Monday, July 14, 2008

WALL-E

I wish I had written this sooner, but I had other things distracting me. But I just had to do a review of Pixar's latest offering, Wall-E.

Wall-E has a story that differs immensely from Pixar's previous movies. Writer/director Andrew Stanton truly has a spark to take us to different worlds, and explore their atmospheres. It starts off on Earth, nearly 800 or so years into the future. The planet's atmosphere is covered with broken satellites, and the entire surface is a wasteland of garbage, sludge, and dust. We then meet WALL-E, a disposal-robot who is revealed to be the last being left alone on the planet.

The majority of Pixar's previous film's were "buddy" pictures (Toy Story, Monsters. Inc, Finding Nemo) or concerned individuals seeking to prove themselves (Cars, Ratatouille). This time, we have a character like WALL-E, who simply wishes to be loved and show affection. The character of EVE more or less follows the latter plot line, except she isn't trying to prove anything; rather she learns that there is something else beyond her directive purpose.
Love is clearly one of the biggest themes in the movie. WALL-E and EVE's budding romance is more central to the story than the romance in Pixar's previous movies.

Wall-E can also be argued as Pixar's most pessimistic story to date. It depicts what would happen if an international corporation (Buy N Large or BNL) gained enough power to be Earth's sole government. The Earth becomes over-polluted, all humans are sent into Space to wait for Earth to be cleaned up, and ultimately, BNL fails to take any responsibility. 700 years later, the humans in space are unaware of what has become of their home planet, and in the care of BNL's robots, they evolve into grotesquely obese beings who are too weak or distracted to do anything on their own.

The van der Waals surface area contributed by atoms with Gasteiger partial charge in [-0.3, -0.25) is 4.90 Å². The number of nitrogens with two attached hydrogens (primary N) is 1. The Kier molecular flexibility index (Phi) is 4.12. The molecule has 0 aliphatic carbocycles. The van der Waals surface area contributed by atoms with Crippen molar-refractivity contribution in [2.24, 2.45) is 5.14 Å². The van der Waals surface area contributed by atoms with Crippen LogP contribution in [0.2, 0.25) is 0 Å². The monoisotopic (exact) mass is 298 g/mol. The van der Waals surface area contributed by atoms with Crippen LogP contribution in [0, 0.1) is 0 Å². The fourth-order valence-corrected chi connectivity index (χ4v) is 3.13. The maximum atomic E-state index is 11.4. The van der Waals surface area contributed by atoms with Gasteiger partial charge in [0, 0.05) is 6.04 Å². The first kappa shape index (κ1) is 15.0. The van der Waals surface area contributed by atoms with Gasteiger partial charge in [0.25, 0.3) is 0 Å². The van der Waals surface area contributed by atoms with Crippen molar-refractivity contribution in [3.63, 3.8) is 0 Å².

I think that is a superb premise, and a pretty risky one.

The animation and visual design of the movie is remarkable. The look of the wasted Earth has so much atmosphere and depth. You get the feeling of a place that is really hot and it smells from every direction. You sort of get a feeling of claustrophobia in several places, which soon gets freed up when the setting shifts to outer space.

Something I cannot stress my greatest appreciation for is the way the dialog is handled. Wall-E and EVE (as well as the movie's many other robots) have very few words, including their names for the most part. As such, there is very little reliance on dialog to carry the story in several parts of the movie. The first 40 minutes of the film has so few human voices, that when we shift to the human characters, the sensation is pretty strong (its somewhat similar to 2001: A Space Odyssey, though not exactly).

The music is also quite unique. Thomas Newman, who provided the score for Finding Nemo (also directed by Andrew Stanton), composes a score that tailors itself to the characters. The music is very rhythmic with WALL-E, and very lush with EVE, and it gets busier when necessary. The music when WALL-E sees EVE for the first time is one of my favorite parts of the film, as well as when WALL-E and EVE are dancing outside the space station. And of course, there is a lovely song at the end, performed by one of my idols, Peter Gabriel.

I'm sure this review is too long already. And I think my praise is clear. This is truly one of Pixar's best. I encourage anyone reading this to go see it big-screen before it is too late.

Oh, and one more thing. As usual, Pixar has a short film that accompanies the movie. The short, "Presto," is a really charming and cute telling of the relationship between a magician and his rabbit. It seems to bear a slight resemblance to my own short, Ivan's Act. And also, there wasn't a preview for Pixar's next movie, as there usually is with each of their theatrical releases. Guess we'll find out later on.

1 comment:

patrick said...

Wall-E totally looks like the robot from "Short Circuit"... minus the cheesy 80's style of course